On our second field trip to Quilcayhuanca we are accompanied by Ken Young and Molly Polk, the biogeographers of TARN. The day was spent in the valley, where we learned about the characteristics of peat and the research that Ken and Molly are doing in the Cordillera Blanca. Ken hypothesizes that there are 3 main factors that determine the plant communities in the Cordillera Blanca: elevation, moisture, and human impact. The human impact component in this valley is the most apparent factor that Ken mentioned. The sheer number cattle and sheep present in the area as well as the presence of Werneria, a native plant with poisonous leaves, indicates the large impact that overgrazing has had on the area.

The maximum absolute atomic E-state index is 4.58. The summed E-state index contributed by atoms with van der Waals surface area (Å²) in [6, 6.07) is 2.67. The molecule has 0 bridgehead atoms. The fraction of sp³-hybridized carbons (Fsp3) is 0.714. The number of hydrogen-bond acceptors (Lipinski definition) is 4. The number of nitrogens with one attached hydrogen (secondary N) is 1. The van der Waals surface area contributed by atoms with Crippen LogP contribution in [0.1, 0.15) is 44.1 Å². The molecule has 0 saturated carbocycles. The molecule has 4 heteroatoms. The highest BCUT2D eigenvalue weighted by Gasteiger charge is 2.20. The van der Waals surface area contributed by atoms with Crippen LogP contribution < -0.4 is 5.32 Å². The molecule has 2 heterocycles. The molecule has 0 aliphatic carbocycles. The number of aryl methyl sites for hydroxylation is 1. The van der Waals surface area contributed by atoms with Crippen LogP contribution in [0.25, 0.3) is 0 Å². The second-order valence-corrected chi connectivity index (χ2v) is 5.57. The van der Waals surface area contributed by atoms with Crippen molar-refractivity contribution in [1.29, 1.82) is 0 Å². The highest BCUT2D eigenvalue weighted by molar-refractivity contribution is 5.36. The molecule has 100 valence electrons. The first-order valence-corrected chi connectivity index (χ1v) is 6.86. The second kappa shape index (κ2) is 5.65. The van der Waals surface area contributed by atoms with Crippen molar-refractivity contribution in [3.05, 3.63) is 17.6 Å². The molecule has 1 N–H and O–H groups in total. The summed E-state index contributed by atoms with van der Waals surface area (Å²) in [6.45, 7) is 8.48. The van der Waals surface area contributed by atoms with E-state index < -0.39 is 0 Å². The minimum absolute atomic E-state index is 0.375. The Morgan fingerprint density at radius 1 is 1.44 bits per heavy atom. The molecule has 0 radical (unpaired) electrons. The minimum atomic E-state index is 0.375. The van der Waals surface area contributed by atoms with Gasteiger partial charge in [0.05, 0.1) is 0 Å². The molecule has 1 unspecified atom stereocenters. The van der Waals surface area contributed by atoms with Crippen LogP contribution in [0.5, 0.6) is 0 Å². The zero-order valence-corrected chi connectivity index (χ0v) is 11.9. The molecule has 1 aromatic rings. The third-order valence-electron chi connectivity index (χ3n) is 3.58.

Molly Polk and Nicolas Montoya setting up the plot
The majority of our time is spent getting our hands dirty as Molly walks us through a typical 1 square meter plot. We record a GPS point for the plot, measure the incline, measure the tallest plant, calculate the percent cover of each plant found on the plot, and lastly we take a soil sample. This whole procedure is only one component of Molly’s larger goal to answer questions of peat classification in the Cordillera Blanca and their changes over time.